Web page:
< Earlier Kibitzing · PAGE 4 OF 4 ·
|Mar-09-11|| ||Phony Benoni: <chessgames.com> likes to rotate Player of the Day, and Levenfish certainly deserves the honor.|
Considering that Fischer has over 30,000 kibitzes more than any other deceased player, he's hardly being neglected. Indeed, he's probably honored every day of the year.
|Apr-19-11|| ||GrahamClayton: <brankat>Unlike Alekhine and Bogoljubov in the '20s, Levenfish opted to stay in the USSR, which may have been a mistake.|
The April 2011 issueo of "CHESS" magazine has an excellent article by Leonard Barden about the 1947 Britain-USSR match held in London.
Levenfish was one of the USSR reserves, and during the match he was re-united with Paul M List, who had last played Levenfish way back in 1912 in the All-Russian championship, before emigrating to England in the late 1930's after residing in Germany since the 1920's.
List had represented Britain in a 1946 radio between Britain and the USSR, but was deemed ineligible for the 1947 match. Levenfish warmly greeted his old friend, but this was noted by the security man who always travelled with any USSR representatives playing abroad. As a result, Levenfish was never again allowed to travel to the West for tournaments.
|Dec-14-11|| ||FSR: I hear that after Fischer swept the 1963-64 U.S. Championship, the Soviets pooh-poohed the achievement, saying that Fischer had merely beaten 'leven fish.|
|Dec-14-11|| ||WannaBe: Groan...|
|Dec-14-11|| ||FSR: Hey, bad puns are what this site is all about.|
|Mar-09-12|| ||brankat: One of the original 27 Grandmasters of 1950.
Happy Birthday GM Levenfish.
|Mar-09-12|| ||Penguincw: R.I.P.|
|Mar-09-12|| ||RookFile: < FSR: I hear that after Fischer swept the 1963-64 U.S. Championship, the Soviets pooh-poohed the achievement, saying that Fischer had merely beaten 'leven fish. >|
|Aug-22-12|| ||Karpova: He won the Spring Tournament in St. Petersburg 1909:|
1. Levenfish 12.0
2. Platz 10.0
3. P. A. Romanovsky 9.0
4-5. Helbach 8.5
4-5. Heukhusen 8.5
6. Kamkin 8.0
7-8. K. Rausch von Taubenburg 7.0
7-8. A. Chepurnov 7.0
From page 372 of the 1909 'Wiener Schachzeitung'
|Mar-07-13|| ||Stonehenge: According to Russian Wiki he was born on the 7th (19th) of March.|
|Mar-07-13|| ||Absentee: What kind of fish was Levenfish? A barracuda or a pampered goldfish?|
|Mar-07-13|| ||nimh: Levenfish is a Russian transliteration of the German word 'L÷wenfisch' (a lionfish). |
An '÷' in German texts is transliterated as an 'e' in the cyrillic script.
|Nov-01-13|| ||Karpova: Double round-robin Leningrad Championship tournament 1924:|
1. L÷wenfisch 8.5
2. Rabinowicz 7.5
3. Romanowski 4.5
4. Jl. Zenewski 4.0
5. A. Kubbel 3.0
6. Gotthilf 2.5
Levenfish remained undefeated with +7 -0 =3, winning all his mini-matches.
They say that it just ended, so it was concluded at the end of April.
From page 141 of the April-May 1924 'Neue Wiener Schachzeitung'
|Mar-09-14|| ||gars: <Phony Benoni> and <botvinnik64>: chessgames.com may rotate the players as much as it wants, but March 9th SHOULD BE Bobby Fischer's Day forever, along with November 9th (Tal), November 19th (Capablanca) and Morphy's birthday.|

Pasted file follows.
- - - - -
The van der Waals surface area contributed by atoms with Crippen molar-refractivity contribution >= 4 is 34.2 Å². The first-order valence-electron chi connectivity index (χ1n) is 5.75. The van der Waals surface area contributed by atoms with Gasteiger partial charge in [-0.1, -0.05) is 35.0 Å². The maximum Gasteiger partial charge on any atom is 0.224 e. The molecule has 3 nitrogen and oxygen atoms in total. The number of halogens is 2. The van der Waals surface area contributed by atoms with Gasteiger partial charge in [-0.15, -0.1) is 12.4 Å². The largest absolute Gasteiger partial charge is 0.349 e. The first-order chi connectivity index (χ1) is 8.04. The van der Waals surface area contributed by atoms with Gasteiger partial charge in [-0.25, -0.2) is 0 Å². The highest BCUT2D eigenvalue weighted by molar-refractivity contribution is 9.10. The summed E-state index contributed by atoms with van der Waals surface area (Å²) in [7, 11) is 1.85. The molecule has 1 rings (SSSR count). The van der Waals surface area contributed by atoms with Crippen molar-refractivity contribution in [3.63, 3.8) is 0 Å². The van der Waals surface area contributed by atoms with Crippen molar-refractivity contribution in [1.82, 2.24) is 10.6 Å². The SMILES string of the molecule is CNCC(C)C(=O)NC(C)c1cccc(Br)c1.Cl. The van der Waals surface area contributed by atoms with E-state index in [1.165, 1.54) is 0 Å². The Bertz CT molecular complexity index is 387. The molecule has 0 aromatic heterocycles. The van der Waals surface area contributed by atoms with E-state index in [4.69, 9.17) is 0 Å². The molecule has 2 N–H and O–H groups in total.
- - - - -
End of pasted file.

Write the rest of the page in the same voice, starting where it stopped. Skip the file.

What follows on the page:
|Mar-09-14|| ||Penguincw: R.I.P. GM Grigory Levenfish.|
|Mar-09-14|| ||Phony Benoni: <gars> Why restrict the honor to so few players? Why not April 13 for Garry Kasprov Day? May 23 for Anatoly Karpov Day? December 24 for Emanuel Lasker Day? June 22 for Milan Vidmar Day?|
Picking another player for March 9 is no slight against Fischer, but a chance to give a lesser-known but still great player some recognition. Why should Levenfish suffer because Fischer happened to be born on his birthday?
|Mar-09-14|| ||Shams: Are there any famous players born on Feb. 29th?|
|May-12-14|| ||wwall: On Feb 29, 1812, Hermann Hirschbach was born in Berlin. He is famous for the Hirschbach variation.|
|Jan-13-15|| ||zanzibar: <Romanovsky later remembered: 'Attempts to associate chess mastery
with pedagogical mastery are a great delusion. Only one person combines
high pedagogy with great mastery - Levenfish.'>|
From <Russian Silhouettes> by Sosonko.
|Jan-15-15|| ||Poisonpawns: Was his Jewish heritage the reason he was treated so harshly by the Soviet Chess establishment or other reasons? I read he was the only Soviet master without a stipend,and that he was not allowed to travel abroad, although he was the Russian champion.|
|Jan-15-15|| ||beatgiant: <Poisonpawns>
Botvinnik was of Jewish heritage and got plenty of support. I think the more likely explanation is the authorities did not trust Levenfish's political position. They might have expected that if allowed to travel abroad, he would not return.
|Jan-15-15|| ||perfidious: <beatgiant> Botvinnik, as is well known, epitomised Soviet Man--his Jewish heritage was simply an accident of birth, as he played the role of establishmentarian to a tee.|
|Jan-15-15|| ||beatgiant: I think the more important accident of birth was Levenfish being born too many years before the revolution, making it harder to present himself as a New Soviet Man.|
|Jan-16-15|| ||Petrosianic: Yeah, when you're nearly as old as Lenin or Stalin, how can you hope to be taken seriously as a Soviet Man?|
|Jan-16-15|| ||beatgiant: <Petrosianic>
<how can you hope to be taken seriously>
Probably by having supported the revolution before it succeeded.
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